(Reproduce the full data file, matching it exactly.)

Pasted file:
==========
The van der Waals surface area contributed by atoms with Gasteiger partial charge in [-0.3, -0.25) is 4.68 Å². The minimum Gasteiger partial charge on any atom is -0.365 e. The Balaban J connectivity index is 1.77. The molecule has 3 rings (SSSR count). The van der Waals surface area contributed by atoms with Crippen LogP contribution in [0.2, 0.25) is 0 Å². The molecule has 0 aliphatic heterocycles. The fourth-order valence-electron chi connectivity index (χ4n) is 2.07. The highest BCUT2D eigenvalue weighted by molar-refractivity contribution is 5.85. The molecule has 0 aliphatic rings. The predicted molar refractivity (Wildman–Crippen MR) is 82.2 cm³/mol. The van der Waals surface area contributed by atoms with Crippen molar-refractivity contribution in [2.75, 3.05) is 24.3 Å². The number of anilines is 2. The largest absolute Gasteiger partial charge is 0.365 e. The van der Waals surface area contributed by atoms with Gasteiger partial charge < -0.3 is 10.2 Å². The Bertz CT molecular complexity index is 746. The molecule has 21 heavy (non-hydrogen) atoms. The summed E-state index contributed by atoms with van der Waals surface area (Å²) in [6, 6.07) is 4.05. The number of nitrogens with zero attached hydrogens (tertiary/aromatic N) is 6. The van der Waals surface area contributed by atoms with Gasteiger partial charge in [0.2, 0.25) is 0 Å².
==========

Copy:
The van der Waals surface area contributed by atoms with Gasteiger partial charge in [-0.3, -0.25) is 4.68 Å². The minimum Gasteiger partial charge on any atom is -0.365 e. The Balaban J connectivity index is 1.77. The molecule has 3 rings (SSSR count). The van der Waals surface area contributed by atoms with Crippen LogP contribution in [0.2, 0.25) is 0 Å². The molecule has 0 aliphatic heterocycles. The fourth-order valence-electron chi connectivity index (χ4n) is 2.07. The highest BCUT2D eigenvalue weighted by molar-refractivity contribution is 5.85. The molecule has 0 aliphatic rings. The predicted molar refractivity (Wildman–Crippen MR) is 82.2 cm³/mol. The van der Waals surface area contributed by atoms with Crippen molar-refractivity contribution in [2.75, 3.05) is 24.3 Å². The number of anilines is 2. The largest absolute Gasteiger partial charge is 0.365 e. The van der Waals surface area contributed by atoms with Gasteiger partial charge < -0.3 is 10.2 Å². The Bertz CT molecular complexity index is 746. The molecule has 21 heavy (non-hydrogen) atoms. The summed E-state index contributed by atoms with van der Waals surface area (Å²) in [6, 6.07) is 4.05. The number of nitrogens with zero attached hydrogens (tertiary/aromatic N) is 6. The van der Waals surface area contributed by atoms with Gasteiger partial charge in [0.2, 0.25) is 0 Å².